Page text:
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Feature | Lenovo's struggle with keyboards on its AMD-powered ThinkPads

The Thinkpad T495, released in May 2019. (Source: Lenovo)
The ThinkPad T495, released in May 2019. (Source: Lenovo)
ThinkPads have historically been known for their great keyboards. Recently, certain models have been having issues with registering keystrokes or even just scrambling letters around. On the affected AMD ThinkPads, the keyboards are hardly usable until an update has been applied.
Loki Rautio, 🇷🇺

Lenovo's ThinkPad line has been historically known for being full of sturdy, maintainable, and overall well-built business laptops, but there's a rather unusual problem just below the surface of that physical prowess. Since September of 2018, the community of ThinkPad users has been slowly bringing to light a problem with many of the line’s keyboards.

Dating back to machines from as early as 2011, certain ThinkPad models (notably T and X series laptops) will “scramble” keys when pressing them, turning something like “ASDF” into “FDSA.” People who hit faster typing speeds will notice this more often. For instance, you might not have much trouble with this on other laptops, but letters in your password sometimes get swapped around when using a ThinkPad. This has to do with the way these ThinkPad keyboards process key inputs, which is rather unconventional when compared to other laptops on the market.

Lenovo has been putting out BIOS/EC updates periodically for some of these units to try to fix this issue, but the results have been mixed. Some users report the issue is gone, while others just report that it only decreased the number of times the scrambling was happening. The issue for more recent ThinkPads is largely mitigated, but if you press ASDF at the same time on your keyboard, you will likely get something close to FDSA. The issue is still there, but it’s been minimized to where it’s hardly a problem anymore.

Around mid-August of this year, I was doing some research into the AMD-powered Lenovo ThinkPad T495 before buying one. I knew of this potential keyboard issue going into things, but the superior physical typing experience of the ThinkPad outweighed any potential funkiness for me. By the next week, I was setting this new laptop up. Once I got past the setup screen and started to install apps, I noticed something rather unexpected: noticeable keystroke latency.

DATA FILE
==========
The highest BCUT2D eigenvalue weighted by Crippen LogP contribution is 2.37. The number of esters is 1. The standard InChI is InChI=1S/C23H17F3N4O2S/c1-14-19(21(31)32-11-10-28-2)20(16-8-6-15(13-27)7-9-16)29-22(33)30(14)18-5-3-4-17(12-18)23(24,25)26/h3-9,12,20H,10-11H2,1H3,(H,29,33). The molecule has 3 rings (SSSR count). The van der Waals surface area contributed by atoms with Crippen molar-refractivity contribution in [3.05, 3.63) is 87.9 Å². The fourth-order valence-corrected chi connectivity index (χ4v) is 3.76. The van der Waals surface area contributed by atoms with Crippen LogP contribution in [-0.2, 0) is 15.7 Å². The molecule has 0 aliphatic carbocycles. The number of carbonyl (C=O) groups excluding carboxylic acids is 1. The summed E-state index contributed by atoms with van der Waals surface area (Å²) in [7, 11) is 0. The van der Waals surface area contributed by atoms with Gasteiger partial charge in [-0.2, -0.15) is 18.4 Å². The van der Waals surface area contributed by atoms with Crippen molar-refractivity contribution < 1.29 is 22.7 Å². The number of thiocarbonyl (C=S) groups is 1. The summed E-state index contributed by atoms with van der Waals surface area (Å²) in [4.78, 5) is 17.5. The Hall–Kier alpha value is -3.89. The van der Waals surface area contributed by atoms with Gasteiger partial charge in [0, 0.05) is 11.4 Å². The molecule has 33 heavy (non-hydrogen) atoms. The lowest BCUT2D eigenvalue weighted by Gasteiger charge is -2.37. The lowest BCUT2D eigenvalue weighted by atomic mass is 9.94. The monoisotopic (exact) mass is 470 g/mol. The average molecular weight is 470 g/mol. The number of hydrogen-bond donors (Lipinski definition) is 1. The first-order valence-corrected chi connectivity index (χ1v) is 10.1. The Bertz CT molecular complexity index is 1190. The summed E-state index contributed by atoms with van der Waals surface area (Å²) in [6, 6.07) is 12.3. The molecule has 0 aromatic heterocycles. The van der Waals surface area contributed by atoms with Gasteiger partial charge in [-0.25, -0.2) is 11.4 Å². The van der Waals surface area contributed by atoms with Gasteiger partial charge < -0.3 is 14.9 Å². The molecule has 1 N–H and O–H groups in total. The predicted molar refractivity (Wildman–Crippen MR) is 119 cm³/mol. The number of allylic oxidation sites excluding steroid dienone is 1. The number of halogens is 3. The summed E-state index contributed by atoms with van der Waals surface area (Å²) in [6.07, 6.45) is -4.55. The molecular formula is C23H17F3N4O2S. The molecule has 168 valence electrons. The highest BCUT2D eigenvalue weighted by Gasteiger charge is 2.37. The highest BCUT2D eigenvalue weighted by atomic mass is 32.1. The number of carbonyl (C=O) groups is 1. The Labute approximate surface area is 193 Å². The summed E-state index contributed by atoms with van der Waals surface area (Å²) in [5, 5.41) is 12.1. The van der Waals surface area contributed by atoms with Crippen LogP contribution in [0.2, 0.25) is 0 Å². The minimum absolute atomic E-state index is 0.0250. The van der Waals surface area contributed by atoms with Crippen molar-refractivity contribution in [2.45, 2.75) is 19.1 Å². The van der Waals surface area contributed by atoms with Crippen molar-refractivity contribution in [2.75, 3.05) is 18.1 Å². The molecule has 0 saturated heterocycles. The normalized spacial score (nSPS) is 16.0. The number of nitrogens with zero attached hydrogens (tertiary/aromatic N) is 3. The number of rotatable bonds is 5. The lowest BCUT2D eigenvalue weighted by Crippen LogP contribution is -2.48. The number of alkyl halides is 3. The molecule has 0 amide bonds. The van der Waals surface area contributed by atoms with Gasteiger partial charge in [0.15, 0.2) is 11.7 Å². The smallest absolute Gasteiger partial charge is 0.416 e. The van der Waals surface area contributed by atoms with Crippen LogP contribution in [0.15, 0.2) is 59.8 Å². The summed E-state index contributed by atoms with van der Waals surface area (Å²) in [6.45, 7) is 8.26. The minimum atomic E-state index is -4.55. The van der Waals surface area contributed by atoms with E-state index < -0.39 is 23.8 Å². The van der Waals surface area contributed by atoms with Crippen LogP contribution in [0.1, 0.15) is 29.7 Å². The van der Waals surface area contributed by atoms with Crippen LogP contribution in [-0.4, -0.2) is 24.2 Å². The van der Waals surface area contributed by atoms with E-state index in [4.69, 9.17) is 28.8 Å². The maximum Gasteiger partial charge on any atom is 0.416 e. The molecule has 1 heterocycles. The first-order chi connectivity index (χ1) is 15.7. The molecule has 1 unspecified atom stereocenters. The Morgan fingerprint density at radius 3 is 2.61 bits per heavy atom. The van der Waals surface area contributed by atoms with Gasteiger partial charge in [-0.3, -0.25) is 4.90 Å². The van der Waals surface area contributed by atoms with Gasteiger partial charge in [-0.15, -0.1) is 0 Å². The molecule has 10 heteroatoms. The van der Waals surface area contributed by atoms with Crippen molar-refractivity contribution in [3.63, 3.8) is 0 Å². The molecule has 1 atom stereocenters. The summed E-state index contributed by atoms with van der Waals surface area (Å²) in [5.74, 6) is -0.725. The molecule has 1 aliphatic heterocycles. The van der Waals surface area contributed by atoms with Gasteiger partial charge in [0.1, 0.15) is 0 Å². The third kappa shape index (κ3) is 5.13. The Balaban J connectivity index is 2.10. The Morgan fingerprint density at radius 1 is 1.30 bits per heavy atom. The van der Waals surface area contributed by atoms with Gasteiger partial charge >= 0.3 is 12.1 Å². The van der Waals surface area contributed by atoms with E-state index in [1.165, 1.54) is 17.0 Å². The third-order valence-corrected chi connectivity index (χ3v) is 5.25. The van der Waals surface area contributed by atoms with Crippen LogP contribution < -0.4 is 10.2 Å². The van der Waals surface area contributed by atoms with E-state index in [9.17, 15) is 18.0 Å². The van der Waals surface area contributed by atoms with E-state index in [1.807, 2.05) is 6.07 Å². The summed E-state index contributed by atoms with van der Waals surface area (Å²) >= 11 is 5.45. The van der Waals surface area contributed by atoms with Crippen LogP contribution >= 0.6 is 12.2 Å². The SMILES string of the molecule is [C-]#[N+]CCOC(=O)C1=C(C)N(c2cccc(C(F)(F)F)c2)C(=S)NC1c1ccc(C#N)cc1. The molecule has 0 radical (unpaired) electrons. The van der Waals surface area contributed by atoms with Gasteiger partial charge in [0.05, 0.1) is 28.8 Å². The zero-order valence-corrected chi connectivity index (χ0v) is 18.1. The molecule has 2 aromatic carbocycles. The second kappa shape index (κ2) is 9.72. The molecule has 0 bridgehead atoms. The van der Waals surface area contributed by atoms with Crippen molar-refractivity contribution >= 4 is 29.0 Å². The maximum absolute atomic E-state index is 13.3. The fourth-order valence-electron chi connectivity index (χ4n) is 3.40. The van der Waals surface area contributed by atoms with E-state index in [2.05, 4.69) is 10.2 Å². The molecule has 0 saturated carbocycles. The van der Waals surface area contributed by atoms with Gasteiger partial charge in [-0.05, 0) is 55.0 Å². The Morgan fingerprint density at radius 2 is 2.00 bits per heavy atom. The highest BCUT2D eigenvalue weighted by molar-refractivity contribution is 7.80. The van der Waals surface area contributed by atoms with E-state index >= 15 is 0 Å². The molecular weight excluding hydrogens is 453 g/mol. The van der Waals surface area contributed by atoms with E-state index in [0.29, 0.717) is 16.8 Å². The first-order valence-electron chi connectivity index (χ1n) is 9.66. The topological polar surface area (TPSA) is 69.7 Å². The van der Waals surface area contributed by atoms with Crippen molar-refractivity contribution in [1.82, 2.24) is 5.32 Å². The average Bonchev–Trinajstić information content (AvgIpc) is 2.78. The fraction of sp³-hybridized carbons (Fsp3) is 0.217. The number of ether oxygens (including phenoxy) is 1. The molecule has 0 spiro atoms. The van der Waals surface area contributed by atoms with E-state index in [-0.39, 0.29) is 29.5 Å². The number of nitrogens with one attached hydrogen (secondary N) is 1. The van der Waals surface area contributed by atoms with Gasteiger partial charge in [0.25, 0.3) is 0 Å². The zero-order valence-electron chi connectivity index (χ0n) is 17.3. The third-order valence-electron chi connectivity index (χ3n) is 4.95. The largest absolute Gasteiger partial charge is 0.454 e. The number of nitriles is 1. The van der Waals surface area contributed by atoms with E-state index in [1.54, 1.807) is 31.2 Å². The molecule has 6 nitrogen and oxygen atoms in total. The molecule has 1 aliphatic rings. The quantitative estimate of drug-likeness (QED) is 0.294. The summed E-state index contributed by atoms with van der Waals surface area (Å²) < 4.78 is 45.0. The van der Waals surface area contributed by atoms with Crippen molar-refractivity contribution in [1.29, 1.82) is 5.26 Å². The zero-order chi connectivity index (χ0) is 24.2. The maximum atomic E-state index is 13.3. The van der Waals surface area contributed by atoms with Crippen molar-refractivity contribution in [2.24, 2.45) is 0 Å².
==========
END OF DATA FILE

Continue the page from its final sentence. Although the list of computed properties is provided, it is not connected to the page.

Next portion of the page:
Whenever I was typing in an application that introduced a bit of latency to the typing experience, such as Discord, that additional latency just amplified what was going on with the keyboard. It was slow enough where I could almost see the delay between the key press and the letter appearing on the screen. When I’d go to type messages to people via chat applications, or even just type emails, the number of mistakes I was making was a complete outlier from any experience I’ve ever had with a laptop. I gave it a fair chance, spending my time using it for a few days just to see if there was a mental break-in period with the longer key travel (I’ve historically only used laptops with rather shallow keystrokes), but time didn’t seem to improve my accuracy.

In early September, I just had to put the laptop away and spend most of my time typing on other machines. The number of corrections I was having to make to just get a message across was counter-productive, and nothing I could do was seeming to fix things. Typing anything on it was almost painful at times given the inconsistent behavior of the keyboard. I’d gone as far as trying to re-flash the BIOS and EC to see if that would fix it, but a corrupt image wasn’t my issue either.